Big 12

Baylor’s Kalani Brown averaged a team-best 15.0 points, 8.1 rebounds and 1.9 blocked shots for the Big 12 champion Lady Bears, and her 67.3 field goal percentage was the second-best mark in the league. Brown earned the title of Tribune-Herald’s Big 12 Player of the Year.

Unstoppable (adjective) – impossible to stop or prevent.

See also Kalani Brown.

At the most important parts of the season, Baylor’s sophomore center could not be prevented from getting to where she wanted on the floor, and defenses were unable to stop her from scoring once she got there. In Baylor’s 70-67 come-from-behind win over Texas that put the Lady Bears in the Big 12 lead to stay, the 6-foot-7 Brown turned in the biggest game of her young career.

Consistently working to carve out position deep in the post, Brown took pass after pass, then turned and scored over whoever was in her path, putting up a career-high 35 points and 15 rebounds.

“I was just demanding the ball, period,” Brown said. “Coach (Kim Mulkey) said it was important for me to be a presence in there, offensively and defensively. That’s just what I was doing. I just had to do what Coach told me.”

In her second season, Brown has developed into the type of dominant post presence Baylor hasn’t had since Brittney Griner departed following the 2012-13 season. She averaged a team-best 15.0 points, 8.1 rebounds and 1.9 blocked shots for the Big 12 champion Lady Bears, and her 67.3 field goal percentage was the second-best mark in the league.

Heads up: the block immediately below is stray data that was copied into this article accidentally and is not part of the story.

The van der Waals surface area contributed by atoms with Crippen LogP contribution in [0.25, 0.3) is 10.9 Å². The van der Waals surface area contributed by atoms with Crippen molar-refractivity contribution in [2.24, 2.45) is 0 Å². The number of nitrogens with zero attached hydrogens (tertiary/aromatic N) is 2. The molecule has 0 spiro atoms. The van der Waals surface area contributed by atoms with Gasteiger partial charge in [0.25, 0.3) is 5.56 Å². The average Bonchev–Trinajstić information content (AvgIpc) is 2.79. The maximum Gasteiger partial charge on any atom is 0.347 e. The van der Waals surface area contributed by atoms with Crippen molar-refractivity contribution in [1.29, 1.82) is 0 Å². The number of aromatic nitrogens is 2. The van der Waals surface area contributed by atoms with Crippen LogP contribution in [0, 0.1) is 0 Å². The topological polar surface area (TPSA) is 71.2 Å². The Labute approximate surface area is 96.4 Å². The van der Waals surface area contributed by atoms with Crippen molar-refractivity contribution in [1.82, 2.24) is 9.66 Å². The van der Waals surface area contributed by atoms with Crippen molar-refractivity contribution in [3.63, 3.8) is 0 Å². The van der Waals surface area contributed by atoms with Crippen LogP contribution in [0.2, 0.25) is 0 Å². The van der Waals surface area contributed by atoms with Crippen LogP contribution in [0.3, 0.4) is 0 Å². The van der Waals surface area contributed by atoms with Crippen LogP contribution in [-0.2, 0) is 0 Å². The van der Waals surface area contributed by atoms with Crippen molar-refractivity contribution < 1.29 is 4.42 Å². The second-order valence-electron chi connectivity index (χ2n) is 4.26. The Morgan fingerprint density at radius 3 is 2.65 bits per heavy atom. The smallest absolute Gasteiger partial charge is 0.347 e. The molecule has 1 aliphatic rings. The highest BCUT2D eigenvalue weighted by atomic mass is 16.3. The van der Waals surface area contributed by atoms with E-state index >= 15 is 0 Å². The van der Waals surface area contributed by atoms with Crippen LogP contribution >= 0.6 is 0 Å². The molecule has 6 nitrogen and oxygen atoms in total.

Got a spike strip handy? Maybe a straitjacket? Teams are beginning to have to get creative to try to stop Brown, the Tribune-Herald’s choice for Big 12 Player of the Year.

“Working hard, just working hard on both ends of the floor,” said Brown, the daughter of former NBA power forward P.J. Brown. “Trying to go get offensive boards, run the floor. Do things I didn’t really do last year. I’m just trying to extend my game, and it’s working.”

Running the floor, getting out ahead of oppositing posts – that notion was born out of hours that Brown spent on the treadmill over the offseason. Brown turned in a strong freshman year in 2015-16, averaging 9.3 points and 4.3 rebounds and winning the Trib’s Big 12 Freshman of the Year honor.

But to extend her game, she knew she needed enhanced conditioning. So she devoted herself to revamping her body with BU strength coach Jeremy Heffner.

The results are plainly evident.

“She’s a sophomore, she’s 6-7, she’s lost weight, she’s our go-to girl, she’s a presence in there,” Baylor coach Kim Mulkey said. “Everything we do revolves around her.”



The gap between Baylor – winner of seven straight Big 12 championships – and Texas is narrowing.

Fifth-year coach Karen Aston has instilled the Lady Longhorns with a belief that they can not only play with anyone in the country, but that they can beat them, too. Texas went 22-7 in the regular season with a 19-game winning streak, including the program’s first win over Baylor since 2010.

In all, Texas defeated six Top 25 foes, and the Longhorns’ 14-0 start to Big 12 play was its best in program history. In recognition of her leadership in restoring Texas to an elite level in the landscape of women’s basketball, Aston is the Trib’s pick as Big 12 Coach of the Year.